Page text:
Customer feedback. These simple words are in every businessman’s mouth (and 2-hour long Powerpoint presentations) and can give you priceless insights if done right. This data is essential to measure customers’ satisfaction and make your products/services meet their needs. But let’s be honest, the ways people use to collect it are not thought through like they should. From annoying guys with clipboards knocking on your door to spammy messages in your inbox, research is carelessly planned by most companies. Fear not, though: we have a few suggestions for you on how to seize your customers’ opinion.

Yeah, you know where I’m going: the infamous surveys. Right now, as I mention the words “fill a form”, I can almost hear your eyes rolling. It’s something loathed by most of us, and some planners consider just a necessary evil. Doesn’t matter if you are the poor soul who’s spreadsheeting the results for that damn thing or, God forbid, the one answering to an endless questionnaire.

Understanding the importance of this kind of research, many companies offer rewards to customers in a hopeless attempt of getting useful information to work with. Burger King, for example, used to encourage customer feedback offering FREE FOOD if you completed their online survey. However, even a free burger was not incentive enough to make me bother to finish those.

Ok, so where are those brands failing miserably?

The process itself is outdated. If the activity is too laborious, doesn’t matter what “prize” you are offering. People tend to quit or, even worse, answer rubbish by mindlessly marking “x” on random fields just to be done with it, giving you worthless data.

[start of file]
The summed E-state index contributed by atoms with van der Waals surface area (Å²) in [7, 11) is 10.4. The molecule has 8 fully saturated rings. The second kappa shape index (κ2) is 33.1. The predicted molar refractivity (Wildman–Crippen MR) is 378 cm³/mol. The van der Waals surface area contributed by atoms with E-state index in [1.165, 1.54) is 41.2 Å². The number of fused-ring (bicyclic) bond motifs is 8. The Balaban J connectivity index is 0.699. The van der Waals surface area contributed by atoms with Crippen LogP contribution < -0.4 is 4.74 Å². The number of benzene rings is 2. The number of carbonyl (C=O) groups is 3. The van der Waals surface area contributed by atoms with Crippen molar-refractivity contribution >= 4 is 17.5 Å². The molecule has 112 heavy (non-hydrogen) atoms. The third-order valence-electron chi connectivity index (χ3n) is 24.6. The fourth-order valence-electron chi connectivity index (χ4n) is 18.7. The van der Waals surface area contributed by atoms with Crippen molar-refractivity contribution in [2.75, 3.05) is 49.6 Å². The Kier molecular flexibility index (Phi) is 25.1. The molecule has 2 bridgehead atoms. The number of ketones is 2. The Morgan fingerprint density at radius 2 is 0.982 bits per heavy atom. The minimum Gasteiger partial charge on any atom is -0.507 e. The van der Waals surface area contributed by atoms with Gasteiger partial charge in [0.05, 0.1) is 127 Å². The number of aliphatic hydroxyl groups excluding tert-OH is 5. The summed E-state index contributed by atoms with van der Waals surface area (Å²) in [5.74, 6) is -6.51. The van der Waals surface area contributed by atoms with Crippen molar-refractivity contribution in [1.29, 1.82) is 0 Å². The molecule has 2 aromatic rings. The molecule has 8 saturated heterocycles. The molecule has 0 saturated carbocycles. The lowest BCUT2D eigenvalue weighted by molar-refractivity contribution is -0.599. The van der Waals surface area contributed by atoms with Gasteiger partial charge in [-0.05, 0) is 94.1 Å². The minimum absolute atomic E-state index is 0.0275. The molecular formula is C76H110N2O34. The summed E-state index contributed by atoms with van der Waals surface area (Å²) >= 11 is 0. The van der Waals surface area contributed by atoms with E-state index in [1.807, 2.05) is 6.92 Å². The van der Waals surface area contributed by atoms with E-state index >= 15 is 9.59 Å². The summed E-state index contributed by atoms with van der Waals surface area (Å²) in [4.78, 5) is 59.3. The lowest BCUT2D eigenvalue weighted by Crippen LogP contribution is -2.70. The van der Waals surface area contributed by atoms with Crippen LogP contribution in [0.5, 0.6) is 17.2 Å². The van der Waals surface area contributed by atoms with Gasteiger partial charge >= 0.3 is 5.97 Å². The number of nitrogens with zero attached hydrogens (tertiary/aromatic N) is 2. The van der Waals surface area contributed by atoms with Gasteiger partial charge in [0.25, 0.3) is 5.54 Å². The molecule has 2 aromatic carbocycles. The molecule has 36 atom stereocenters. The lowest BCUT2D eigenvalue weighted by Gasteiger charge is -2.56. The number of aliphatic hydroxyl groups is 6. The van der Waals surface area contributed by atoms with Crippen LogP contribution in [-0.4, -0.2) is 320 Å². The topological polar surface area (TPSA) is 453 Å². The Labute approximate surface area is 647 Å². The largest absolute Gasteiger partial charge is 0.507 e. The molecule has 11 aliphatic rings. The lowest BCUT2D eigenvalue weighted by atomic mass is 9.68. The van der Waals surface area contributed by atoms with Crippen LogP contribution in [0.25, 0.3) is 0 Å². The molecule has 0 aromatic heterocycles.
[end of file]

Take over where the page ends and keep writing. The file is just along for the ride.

Now you are probably asking yourself the million dollar question: is there a way to avoid wasting your resources while collecting useful data?

Make it fun

Surveys must be dynamic, well designed and lighthearted. No one can stand boring lists of questions and tiny “tick boxes” in this day and age. You can use a tool like Typeform, a Spanish startup that is mastering user experience for all kinds of forms, from a simple suggestion box to a more intricate survey. You can check an example at the end of this article. Their innovative service promises to keep “focused and engaged respondents” with a beautiful interface, responsible for a 59% completion rate on the platform. That’s a MASSIVE result.

Make it meaningful

Your customer has to understand the objective of giving you feedback and see that you are actually listening. You can start showing your appreciation by making him part of the creative development of new products, like McDonald’s did with the “Create Your Taste” campaign. There was no money involved, just a warm feeling of belonging and the thrill of signing your own McDonald’s sandwich. Crowdsourcing at its finest, bringing excellent results (and funny memes, because internet).

 

This article originally appeared in Creative Agency Secrets.

This article was written by Conrado Langer from Business2Community and was legally licensed through the NewsCred publisher network.